But a Wesleyan understanding of divine providence does not amount to divine determinism. We do not believe that everything that happens is pre-scripted in such a way that it doesn’t matter what we do. On the contrary, we believe that God invites us to play a part in the unfolding drama that is His coming kingdom. When God acts on our behalf, we believe that God expects us to respond. This distinguishing feature of the Wesleyan tradition is also evident in Susanna Wesley’s response to the Epworth rectory fire. For Susanna, it was not enough simply to claim that God had a special purpose for her son. She also pledged to take special care to nurture young “Jacky” (her nickname for her son) in the faith. She clearly believed that she had a role to play in the work that God was already doing.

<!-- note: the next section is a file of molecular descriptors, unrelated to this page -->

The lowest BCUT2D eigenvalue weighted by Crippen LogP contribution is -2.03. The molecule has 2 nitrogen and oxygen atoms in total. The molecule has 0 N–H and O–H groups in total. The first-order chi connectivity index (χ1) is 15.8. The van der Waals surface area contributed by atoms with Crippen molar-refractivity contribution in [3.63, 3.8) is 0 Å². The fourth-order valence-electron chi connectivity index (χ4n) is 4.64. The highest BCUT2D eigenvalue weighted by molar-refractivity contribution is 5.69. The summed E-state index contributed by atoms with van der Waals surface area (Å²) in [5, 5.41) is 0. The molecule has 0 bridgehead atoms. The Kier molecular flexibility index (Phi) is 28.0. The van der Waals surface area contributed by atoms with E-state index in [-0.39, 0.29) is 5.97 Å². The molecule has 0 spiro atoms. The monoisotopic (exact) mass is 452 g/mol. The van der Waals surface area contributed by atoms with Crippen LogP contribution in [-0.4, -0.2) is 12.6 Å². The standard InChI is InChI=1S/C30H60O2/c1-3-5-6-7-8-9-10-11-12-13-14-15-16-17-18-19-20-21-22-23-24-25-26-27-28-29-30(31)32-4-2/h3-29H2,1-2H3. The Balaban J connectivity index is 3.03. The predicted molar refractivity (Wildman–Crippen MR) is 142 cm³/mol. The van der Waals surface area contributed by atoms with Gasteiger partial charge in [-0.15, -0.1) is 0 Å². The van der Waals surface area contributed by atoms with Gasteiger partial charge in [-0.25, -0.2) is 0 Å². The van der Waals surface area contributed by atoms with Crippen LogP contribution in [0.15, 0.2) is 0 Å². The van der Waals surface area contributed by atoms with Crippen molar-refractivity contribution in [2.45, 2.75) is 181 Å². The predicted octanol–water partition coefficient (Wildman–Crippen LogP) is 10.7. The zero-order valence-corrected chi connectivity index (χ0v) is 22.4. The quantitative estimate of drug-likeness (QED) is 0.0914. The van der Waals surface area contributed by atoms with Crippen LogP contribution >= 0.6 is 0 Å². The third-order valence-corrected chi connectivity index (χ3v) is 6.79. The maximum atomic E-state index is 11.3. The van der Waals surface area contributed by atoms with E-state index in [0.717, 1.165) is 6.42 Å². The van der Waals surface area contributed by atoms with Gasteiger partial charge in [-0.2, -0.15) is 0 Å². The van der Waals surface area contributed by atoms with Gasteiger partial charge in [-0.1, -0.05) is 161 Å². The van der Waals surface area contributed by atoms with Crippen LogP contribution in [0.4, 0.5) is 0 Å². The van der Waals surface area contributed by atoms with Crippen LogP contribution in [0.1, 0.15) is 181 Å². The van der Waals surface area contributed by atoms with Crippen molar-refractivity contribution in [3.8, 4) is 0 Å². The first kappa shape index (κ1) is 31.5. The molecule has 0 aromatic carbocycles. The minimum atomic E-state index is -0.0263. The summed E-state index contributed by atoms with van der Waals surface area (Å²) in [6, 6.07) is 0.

In her meticulous approach to the spiritual formation and theological education of her own children, Susanna Wesley anticipated and paved the way for the Wesleyan commitment to the same.
Her weekly routine of prayer and Bible study and her insistence on meeting one on one with each of her children is an early example of one of the hallmarks of the Wesleyan revival of the eighteenth century and of thriving Wesleyan faith communities throughout the world today. From the class meetings and bands in early Methodism to the current emphasis on small groups, a rigorous approach to spiritual discipline and accountability has been an essential ingredient of Wesleyanism, just as it was in John and Charles Wesley’s childhood home.